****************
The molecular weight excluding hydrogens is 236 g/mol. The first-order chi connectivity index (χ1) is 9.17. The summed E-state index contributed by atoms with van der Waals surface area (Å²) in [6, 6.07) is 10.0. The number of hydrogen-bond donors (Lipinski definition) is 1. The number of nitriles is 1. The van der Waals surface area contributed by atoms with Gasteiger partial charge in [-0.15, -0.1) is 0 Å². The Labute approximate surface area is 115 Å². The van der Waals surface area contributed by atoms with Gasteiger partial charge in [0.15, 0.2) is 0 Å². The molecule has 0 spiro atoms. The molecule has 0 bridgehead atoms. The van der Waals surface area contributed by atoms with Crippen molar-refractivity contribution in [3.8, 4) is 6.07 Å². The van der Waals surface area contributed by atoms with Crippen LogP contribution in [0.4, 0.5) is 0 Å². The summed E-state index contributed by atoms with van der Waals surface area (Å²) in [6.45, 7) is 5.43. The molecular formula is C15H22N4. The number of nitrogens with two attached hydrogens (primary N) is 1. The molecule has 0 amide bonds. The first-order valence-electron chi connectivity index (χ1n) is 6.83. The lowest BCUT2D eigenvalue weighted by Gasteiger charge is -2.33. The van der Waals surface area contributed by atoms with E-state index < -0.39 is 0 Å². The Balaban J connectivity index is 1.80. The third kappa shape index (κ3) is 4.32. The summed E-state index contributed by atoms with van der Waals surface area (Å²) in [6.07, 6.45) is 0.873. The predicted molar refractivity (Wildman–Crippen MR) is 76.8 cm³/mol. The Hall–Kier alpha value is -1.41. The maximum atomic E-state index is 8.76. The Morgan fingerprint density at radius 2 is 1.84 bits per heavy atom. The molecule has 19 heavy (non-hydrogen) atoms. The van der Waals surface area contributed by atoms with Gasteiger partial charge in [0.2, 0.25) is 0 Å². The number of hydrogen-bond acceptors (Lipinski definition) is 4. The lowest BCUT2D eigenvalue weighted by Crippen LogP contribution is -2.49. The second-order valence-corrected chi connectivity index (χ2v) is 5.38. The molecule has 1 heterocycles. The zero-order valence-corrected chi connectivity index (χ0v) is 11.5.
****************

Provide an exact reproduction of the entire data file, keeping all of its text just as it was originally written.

The molecular weight excluding hydrogens is 236 g/mol. The first-order chi connectivity index (χ1) is 9.17. The summed E-state index contributed by atoms with van der Waals surface area (Å²) in [6, 6.07) is 10.0. The number of hydrogen-bond donors (Lipinski definition) is 1. The number of nitriles is 1. The van der Waals surface area contributed by atoms with Gasteiger partial charge in [-0.15, -0.1) is 0 Å². The Labute approximate surface area is 115 Å². The van der Waals surface area contributed by atoms with Gasteiger partial charge in [0.15, 0.2) is 0 Å². The molecule has 0 spiro atoms. The molecule has 0 bridgehead atoms. The van der Waals surface area contributed by atoms with Crippen molar-refractivity contribution in [3.8, 4) is 6.07 Å². The van der Waals surface area contributed by atoms with Crippen LogP contribution in [0.4, 0.5) is 0 Å². The summed E-state index contributed by atoms with van der Waals surface area (Å²) in [6.45, 7) is 5.43. The molecular formula is C15H22N4. The number of nitrogens with two attached hydrogens (primary N) is 1. The molecule has 0 amide bonds. The first-order valence-electron chi connectivity index (χ1n) is 6.83. The lowest BCUT2D eigenvalue weighted by Gasteiger charge is -2.33. The van der Waals surface area contributed by atoms with E-state index < -0.39 is 0 Å². The Balaban J connectivity index is 1.80. The third kappa shape index (κ3) is 4.32. The summed E-state index contributed by atoms with van der Waals surface area (Å²) in [6.07, 6.45) is 0.873. The predicted molar refractivity (Wildman–Crippen MR) is 76.8 cm³/mol. The Hall–Kier alpha value is -1.41. The maximum atomic E-state index is 8.76. The Morgan fingerprint density at radius 2 is 1.84 bits per heavy atom. The molecule has 19 heavy (non-hydrogen) atoms. The van der Waals surface area contributed by atoms with Gasteiger partial charge in [0.2, 0.25) is 0 Å². The number of hydrogen-bond acceptors (Lipinski definition) is 4. The lowest BCUT2D eigenvalue weighted by Crippen LogP contribution is -2.49. The second-order valence-corrected chi connectivity index (χ2v) is 5.38. The molecule has 1 heterocycles. The zero-order valence-corrected chi connectivity index (χ0v) is 11.5.